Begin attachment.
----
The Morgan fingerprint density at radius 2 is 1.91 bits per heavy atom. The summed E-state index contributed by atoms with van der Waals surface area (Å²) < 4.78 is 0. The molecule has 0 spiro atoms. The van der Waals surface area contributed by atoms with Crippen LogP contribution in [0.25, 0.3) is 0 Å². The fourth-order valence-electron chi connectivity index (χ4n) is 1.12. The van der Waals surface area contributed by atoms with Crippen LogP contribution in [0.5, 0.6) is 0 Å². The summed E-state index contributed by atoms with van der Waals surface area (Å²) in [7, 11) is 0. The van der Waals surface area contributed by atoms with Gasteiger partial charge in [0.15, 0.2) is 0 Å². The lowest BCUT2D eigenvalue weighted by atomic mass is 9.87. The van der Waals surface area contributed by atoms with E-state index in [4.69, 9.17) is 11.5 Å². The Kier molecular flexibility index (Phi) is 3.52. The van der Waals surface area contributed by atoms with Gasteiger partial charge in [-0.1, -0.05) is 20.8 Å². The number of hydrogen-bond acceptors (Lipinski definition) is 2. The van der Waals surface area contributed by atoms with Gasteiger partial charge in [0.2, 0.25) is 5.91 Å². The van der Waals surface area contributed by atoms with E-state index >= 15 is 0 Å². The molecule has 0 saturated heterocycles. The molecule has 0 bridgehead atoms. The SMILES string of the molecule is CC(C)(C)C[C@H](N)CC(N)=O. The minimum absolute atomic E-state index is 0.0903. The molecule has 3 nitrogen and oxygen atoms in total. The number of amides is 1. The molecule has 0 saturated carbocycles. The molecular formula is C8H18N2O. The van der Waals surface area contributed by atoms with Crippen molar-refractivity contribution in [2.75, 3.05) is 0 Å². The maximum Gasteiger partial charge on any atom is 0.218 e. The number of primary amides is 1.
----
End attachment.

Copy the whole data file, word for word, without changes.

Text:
The Morgan fingerprint density at radius 2 is 1.91 bits per heavy atom. The summed E-state index contributed by atoms with van der Waals surface area (Å²) < 4.78 is 0. The molecule has 0 spiro atoms. The van der Waals surface area contributed by atoms with Crippen LogP contribution in [0.25, 0.3) is 0 Å². The fourth-order valence-electron chi connectivity index (χ4n) is 1.12. The van der Waals surface area contributed by atoms with Crippen LogP contribution in [0.5, 0.6) is 0 Å². The summed E-state index contributed by atoms with van der Waals surface area (Å²) in [7, 11) is 0. The van der Waals surface area contributed by atoms with Gasteiger partial charge in [0.15, 0.2) is 0 Å². The lowest BCUT2D eigenvalue weighted by atomic mass is 9.87. The van der Waals surface area contributed by atoms with E-state index in [4.69, 9.17) is 11.5 Å². The Kier molecular flexibility index (Phi) is 3.52. The van der Waals surface area contributed by atoms with Gasteiger partial charge in [-0.1, -0.05) is 20.8 Å². The number of hydrogen-bond acceptors (Lipinski definition) is 2. The van der Waals surface area contributed by atoms with Gasteiger partial charge in [0.2, 0.25) is 5.91 Å². The van der Waals surface area contributed by atoms with E-state index >= 15 is 0 Å². The molecule has 0 saturated heterocycles. The molecule has 0 bridgehead atoms. The SMILES string of the molecule is CC(C)(C)C[C@H](N)CC(N)=O. The minimum absolute atomic E-state index is 0.0903. The molecule has 3 nitrogen and oxygen atoms in total. The number of amides is 1. The molecule has 0 saturated carbocycles. The molecular formula is C8H18N2O. The van der Waals surface area contributed by atoms with Crippen molar-refractivity contribution in [2.75, 3.05) is 0 Å². The maximum Gasteiger partial charge on any atom is 0.218 e. The number of primary amides is 1.